After rain the day before, on Thursday we got a bit of sun and clear blue skies in the morning.
The night before we had discovered an old bottle of “Off” in our travel bag, so we had tried to spray the kids at bedtime. Unfortunately some were already asleep, so they still woke up with more bites, but not near as many as they had gotten Tuesday night. They continued to look like they had “mosquito pox”
Yoli and Noemi went to the market to buy groceries, so I took Jadzia, Josie, and Joseph to the Plaza. The kids wanted their photos taken (“glamour shots” if you will), so I obliged. I also took some more photos of the misión since we had blue sky at last.
Some kids from local schools were selling food around the gazebo in the middle of the Plaza. I’m not 100% sure, but it seemed connected to the big cattle fair that is going on in town this weekend. We sort of walked around and people-watched as we waited for Yoli to arrive.
Among the things Yoli brought with her was a towel so that we could at last shower. I had gone since Monday without one. I should explain that the bathroom where we are staying is apparently also home to some pigeons, so the floor is often poopy. Imagine my delight when I entered the bathroom for the purposes of showering and found that the floor had been cleaned. The electrical shower head was surprisingly hot, so that I had to switch it down to medium. After the shower I faced another challenge — there are no mirrors in our bathroom or our bedroom. I ended up using the camera to help my comb my hair.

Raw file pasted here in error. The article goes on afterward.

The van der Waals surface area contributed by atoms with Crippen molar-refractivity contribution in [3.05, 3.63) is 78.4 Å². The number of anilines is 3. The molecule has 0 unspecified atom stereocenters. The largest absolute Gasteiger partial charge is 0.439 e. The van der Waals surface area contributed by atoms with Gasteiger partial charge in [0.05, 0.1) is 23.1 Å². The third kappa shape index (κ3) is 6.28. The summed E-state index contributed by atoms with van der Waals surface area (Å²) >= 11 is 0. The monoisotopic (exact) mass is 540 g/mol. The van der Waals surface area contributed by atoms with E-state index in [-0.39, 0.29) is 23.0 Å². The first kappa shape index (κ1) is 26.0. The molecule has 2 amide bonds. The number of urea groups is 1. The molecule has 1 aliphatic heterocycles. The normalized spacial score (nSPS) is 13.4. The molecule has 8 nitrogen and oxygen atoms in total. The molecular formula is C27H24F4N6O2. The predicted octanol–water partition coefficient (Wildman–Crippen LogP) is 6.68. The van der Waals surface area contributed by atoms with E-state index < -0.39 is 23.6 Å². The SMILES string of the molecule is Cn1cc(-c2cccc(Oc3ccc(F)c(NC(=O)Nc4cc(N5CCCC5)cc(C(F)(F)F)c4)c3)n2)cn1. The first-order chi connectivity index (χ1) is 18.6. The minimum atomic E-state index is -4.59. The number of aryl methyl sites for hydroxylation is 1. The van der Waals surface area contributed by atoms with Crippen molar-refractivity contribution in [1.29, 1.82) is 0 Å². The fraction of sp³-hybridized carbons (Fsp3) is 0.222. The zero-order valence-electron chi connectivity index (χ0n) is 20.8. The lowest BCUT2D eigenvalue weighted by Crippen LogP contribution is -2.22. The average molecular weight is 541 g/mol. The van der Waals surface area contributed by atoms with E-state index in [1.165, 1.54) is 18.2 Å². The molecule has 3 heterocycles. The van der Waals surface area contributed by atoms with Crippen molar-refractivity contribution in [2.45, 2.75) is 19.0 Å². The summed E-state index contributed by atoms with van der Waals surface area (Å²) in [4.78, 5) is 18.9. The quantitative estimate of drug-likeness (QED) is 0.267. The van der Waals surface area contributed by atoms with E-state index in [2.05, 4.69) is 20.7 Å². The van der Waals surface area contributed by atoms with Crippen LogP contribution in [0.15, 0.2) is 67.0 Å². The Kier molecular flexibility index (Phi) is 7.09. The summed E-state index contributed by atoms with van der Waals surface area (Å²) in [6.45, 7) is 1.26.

We spent most of midday at Noemi’s house. The kids played and watched movies. At one point Yoli and I went out to purchase a few wood carvings we had spotted on a previous visit to the Centro Artesenal. We took Joseph with us. Everything was going swimmingly until the lady there politely rejected one of our otherwise-pristine $20 bills because it had a very small cut in a corner. This was understandable, but a bit frustrating. A month before the trip, I had arranged for my Ferguson UMB Bank to collect pristine $20 bills so that we could avoid precisely this situation. Anyway, Yoli walked all the way back to get a different $20, while I tried to keep Joseph entertained. He was particularly interested in opening the wooden “treasure chests” they had for sale, over and over.
Anyway, we hung out at Noemi’s all afternoon. The skies became overcast again, and it seemed like it might rain, but it never did. At one point I was surprised and pleased to find Jadzia helping her cousin Raquel with hanging out the laundry.
When 5:00 came around, we headed over to visit with some of Yoli’s friends from her Seminary days. They had prepared lovely chicken empanadas and fried cuñapes to eat with tea. The kids were especially delighted to all get to drink tea.
The husband is a veterinarian, and so they have a number of pets at home. The kids enjoyed the parrot, and got to hold some parakeets. While the kids found ways to entertain themselves, I listened as the couple told stories of challenges that strengthened their fath early in the marriage. They almost lost their son to kidney problems. He had reached a point where doctors told them he would die if he wasn’t hospitalized again, but they could no longer afford it. They prayed, and he recovered that night.
Later on the skies cleared again, and at long last we could see the stars. They were beautiful. I had been itching to try shooting photos of the stars with my camera, though I don’t have any special lense or telescope for it. I couldn’t get it to work while we were there, but once we came back home I worked on it a bit more and at last got a photo of the Southern Cross. But there was too much light pollution to get anything nicer.